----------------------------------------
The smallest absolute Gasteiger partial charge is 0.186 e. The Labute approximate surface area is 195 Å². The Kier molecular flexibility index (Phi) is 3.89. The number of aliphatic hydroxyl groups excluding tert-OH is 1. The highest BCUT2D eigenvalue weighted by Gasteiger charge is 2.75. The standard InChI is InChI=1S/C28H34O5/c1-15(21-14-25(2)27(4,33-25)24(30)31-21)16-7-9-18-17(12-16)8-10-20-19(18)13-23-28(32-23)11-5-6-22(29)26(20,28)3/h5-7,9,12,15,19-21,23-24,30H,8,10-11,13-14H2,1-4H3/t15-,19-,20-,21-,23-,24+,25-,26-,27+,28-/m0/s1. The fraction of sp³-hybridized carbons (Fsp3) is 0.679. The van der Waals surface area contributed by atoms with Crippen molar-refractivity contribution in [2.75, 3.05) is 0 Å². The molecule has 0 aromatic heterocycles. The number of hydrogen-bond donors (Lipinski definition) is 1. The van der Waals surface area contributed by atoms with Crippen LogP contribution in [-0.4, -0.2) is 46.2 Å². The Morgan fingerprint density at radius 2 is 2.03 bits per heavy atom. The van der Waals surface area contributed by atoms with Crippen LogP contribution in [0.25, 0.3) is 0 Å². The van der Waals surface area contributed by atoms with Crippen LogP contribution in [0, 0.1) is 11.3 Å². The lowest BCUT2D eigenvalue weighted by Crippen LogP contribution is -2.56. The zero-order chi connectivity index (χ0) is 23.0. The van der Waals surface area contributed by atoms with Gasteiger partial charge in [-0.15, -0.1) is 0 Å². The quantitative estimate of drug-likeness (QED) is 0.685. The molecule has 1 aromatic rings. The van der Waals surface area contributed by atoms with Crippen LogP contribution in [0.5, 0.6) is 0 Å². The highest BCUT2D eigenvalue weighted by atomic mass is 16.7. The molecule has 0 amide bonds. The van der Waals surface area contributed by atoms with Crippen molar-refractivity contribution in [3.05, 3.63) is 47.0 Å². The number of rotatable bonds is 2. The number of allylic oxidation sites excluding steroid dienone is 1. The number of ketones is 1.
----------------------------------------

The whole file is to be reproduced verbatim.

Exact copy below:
The smallest absolute Gasteiger partial charge is 0.186 e. The Labute approximate surface area is 195 Å². The Kier molecular flexibility index (Phi) is 3.89. The number of aliphatic hydroxyl groups excluding tert-OH is 1. The highest BCUT2D eigenvalue weighted by Gasteiger charge is 2.75. The standard InChI is InChI=1S/C28H34O5/c1-15(21-14-25(2)27(4,33-25)24(30)31-21)16-7-9-18-17(12-16)8-10-20-19(18)13-23-28(32-23)11-5-6-22(29)26(20,28)3/h5-7,9,12,15,19-21,23-24,30H,8,10-11,13-14H2,1-4H3/t15-,19-,20-,21-,23-,24+,25-,26-,27+,28-/m0/s1. The fraction of sp³-hybridized carbons (Fsp3) is 0.679. The van der Waals surface area contributed by atoms with Crippen molar-refractivity contribution in [2.75, 3.05) is 0 Å². The molecule has 0 aromatic heterocycles. The number of hydrogen-bond donors (Lipinski definition) is 1. The van der Waals surface area contributed by atoms with Crippen LogP contribution in [-0.4, -0.2) is 46.2 Å². The Morgan fingerprint density at radius 2 is 2.03 bits per heavy atom. The van der Waals surface area contributed by atoms with Crippen LogP contribution in [0.25, 0.3) is 0 Å². The van der Waals surface area contributed by atoms with Crippen LogP contribution in [0, 0.1) is 11.3 Å². The lowest BCUT2D eigenvalue weighted by Crippen LogP contribution is -2.56. The zero-order chi connectivity index (χ0) is 23.0. The van der Waals surface area contributed by atoms with Gasteiger partial charge in [-0.15, -0.1) is 0 Å². The quantitative estimate of drug-likeness (QED) is 0.685. The molecule has 1 aromatic rings. The van der Waals surface area contributed by atoms with Crippen LogP contribution in [0.5, 0.6) is 0 Å². The highest BCUT2D eigenvalue weighted by atomic mass is 16.7. The molecule has 0 amide bonds. The van der Waals surface area contributed by atoms with Crippen molar-refractivity contribution in [3.05, 3.63) is 47.0 Å². The number of rotatable bonds is 2. The number of allylic oxidation sites excluding steroid dienone is 1. The number of ketones is 1.